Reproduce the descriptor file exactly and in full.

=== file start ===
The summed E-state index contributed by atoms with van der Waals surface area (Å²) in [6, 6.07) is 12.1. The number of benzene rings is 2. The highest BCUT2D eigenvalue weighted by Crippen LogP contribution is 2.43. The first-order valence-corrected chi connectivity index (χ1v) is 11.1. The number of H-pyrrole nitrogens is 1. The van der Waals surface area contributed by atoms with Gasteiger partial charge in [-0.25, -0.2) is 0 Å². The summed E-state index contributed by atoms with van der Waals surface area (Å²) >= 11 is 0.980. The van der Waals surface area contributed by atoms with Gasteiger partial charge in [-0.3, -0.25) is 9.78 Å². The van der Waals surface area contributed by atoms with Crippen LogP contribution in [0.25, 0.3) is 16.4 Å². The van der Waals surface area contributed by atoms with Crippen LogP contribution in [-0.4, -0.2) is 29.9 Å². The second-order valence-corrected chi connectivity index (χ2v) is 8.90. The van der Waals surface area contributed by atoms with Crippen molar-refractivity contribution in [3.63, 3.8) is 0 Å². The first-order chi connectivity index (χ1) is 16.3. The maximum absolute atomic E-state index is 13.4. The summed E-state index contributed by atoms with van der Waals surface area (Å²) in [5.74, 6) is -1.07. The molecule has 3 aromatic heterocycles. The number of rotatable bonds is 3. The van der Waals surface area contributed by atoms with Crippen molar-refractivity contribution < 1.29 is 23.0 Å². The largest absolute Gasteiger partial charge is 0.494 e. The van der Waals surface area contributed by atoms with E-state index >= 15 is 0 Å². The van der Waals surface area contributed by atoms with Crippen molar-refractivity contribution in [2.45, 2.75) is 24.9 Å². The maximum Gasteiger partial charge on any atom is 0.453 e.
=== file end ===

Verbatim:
The summed E-state index contributed by atoms with van der Waals surface area (Å²) in [6, 6.07) is 12.1. The number of benzene rings is 2. The highest BCUT2D eigenvalue weighted by Crippen LogP contribution is 2.43. The first-order valence-corrected chi connectivity index (χ1v) is 11.1. The number of H-pyrrole nitrogens is 1. The van der Waals surface area contributed by atoms with Gasteiger partial charge in [-0.25, -0.2) is 0 Å². The summed E-state index contributed by atoms with van der Waals surface area (Å²) >= 11 is 0.980. The van der Waals surface area contributed by atoms with Gasteiger partial charge in [-0.3, -0.25) is 9.78 Å². The van der Waals surface area contributed by atoms with Crippen LogP contribution in [0.25, 0.3) is 16.4 Å². The van der Waals surface area contributed by atoms with Crippen LogP contribution in [-0.4, -0.2) is 29.9 Å². The second-order valence-corrected chi connectivity index (χ2v) is 8.90. The van der Waals surface area contributed by atoms with Crippen molar-refractivity contribution in [3.63, 3.8) is 0 Å². The first-order chi connectivity index (χ1) is 16.3. The maximum absolute atomic E-state index is 13.4. The summed E-state index contributed by atoms with van der Waals surface area (Å²) in [5.74, 6) is -1.07. The molecule has 3 aromatic heterocycles. The number of rotatable bonds is 3. The van der Waals surface area contributed by atoms with Crippen molar-refractivity contribution < 1.29 is 23.0 Å². The largest absolute Gasteiger partial charge is 0.494 e. The van der Waals surface area contributed by atoms with E-state index >= 15 is 0 Å². The van der Waals surface area contributed by atoms with Crippen molar-refractivity contribution in [2.45, 2.75) is 24.9 Å². The maximum Gasteiger partial charge on any atom is 0.453 e.